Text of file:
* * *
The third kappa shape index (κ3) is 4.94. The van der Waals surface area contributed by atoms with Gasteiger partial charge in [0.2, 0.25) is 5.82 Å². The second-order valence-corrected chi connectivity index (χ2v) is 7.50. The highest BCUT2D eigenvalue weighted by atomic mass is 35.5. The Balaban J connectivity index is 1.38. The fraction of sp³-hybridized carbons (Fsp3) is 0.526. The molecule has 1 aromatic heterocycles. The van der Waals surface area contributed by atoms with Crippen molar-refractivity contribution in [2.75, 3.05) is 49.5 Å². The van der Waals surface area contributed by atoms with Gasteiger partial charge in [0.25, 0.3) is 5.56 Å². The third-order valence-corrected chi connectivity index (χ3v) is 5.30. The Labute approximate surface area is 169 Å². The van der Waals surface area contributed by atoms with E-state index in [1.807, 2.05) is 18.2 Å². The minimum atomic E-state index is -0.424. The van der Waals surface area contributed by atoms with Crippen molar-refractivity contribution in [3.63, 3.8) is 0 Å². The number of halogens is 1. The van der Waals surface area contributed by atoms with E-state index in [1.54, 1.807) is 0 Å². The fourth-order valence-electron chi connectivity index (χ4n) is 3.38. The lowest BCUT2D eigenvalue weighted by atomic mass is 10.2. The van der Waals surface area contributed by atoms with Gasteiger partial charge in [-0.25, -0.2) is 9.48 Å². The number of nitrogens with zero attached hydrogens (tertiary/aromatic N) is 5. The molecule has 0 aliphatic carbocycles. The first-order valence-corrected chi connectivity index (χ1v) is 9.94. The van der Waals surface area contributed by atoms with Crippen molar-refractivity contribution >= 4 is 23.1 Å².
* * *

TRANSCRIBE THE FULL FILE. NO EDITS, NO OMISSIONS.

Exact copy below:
The third kappa shape index (κ3) is 4.94. The van der Waals surface area contributed by atoms with Gasteiger partial charge in [0.2, 0.25) is 5.82 Å². The second-order valence-corrected chi connectivity index (χ2v) is 7.50. The highest BCUT2D eigenvalue weighted by atomic mass is 35.5. The Balaban J connectivity index is 1.38. The fraction of sp³-hybridized carbons (Fsp3) is 0.526. The molecule has 1 aromatic heterocycles. The van der Waals surface area contributed by atoms with Crippen molar-refractivity contribution in [2.75, 3.05) is 49.5 Å². The van der Waals surface area contributed by atoms with Gasteiger partial charge in [0.25, 0.3) is 5.56 Å². The third-order valence-corrected chi connectivity index (χ3v) is 5.30. The Labute approximate surface area is 169 Å². The van der Waals surface area contributed by atoms with E-state index in [1.807, 2.05) is 18.2 Å². The minimum atomic E-state index is -0.424. The van der Waals surface area contributed by atoms with Crippen molar-refractivity contribution in [3.63, 3.8) is 0 Å². The number of halogens is 1. The van der Waals surface area contributed by atoms with E-state index in [1.54, 1.807) is 0 Å². The fourth-order valence-electron chi connectivity index (χ4n) is 3.38. The lowest BCUT2D eigenvalue weighted by atomic mass is 10.2. The van der Waals surface area contributed by atoms with Gasteiger partial charge in [-0.25, -0.2) is 9.48 Å². The number of nitrogens with zero attached hydrogens (tertiary/aromatic N) is 5. The molecule has 0 aliphatic carbocycles. The first-order valence-corrected chi connectivity index (χ1v) is 9.94. The van der Waals surface area contributed by atoms with Crippen molar-refractivity contribution >= 4 is 23.1 Å².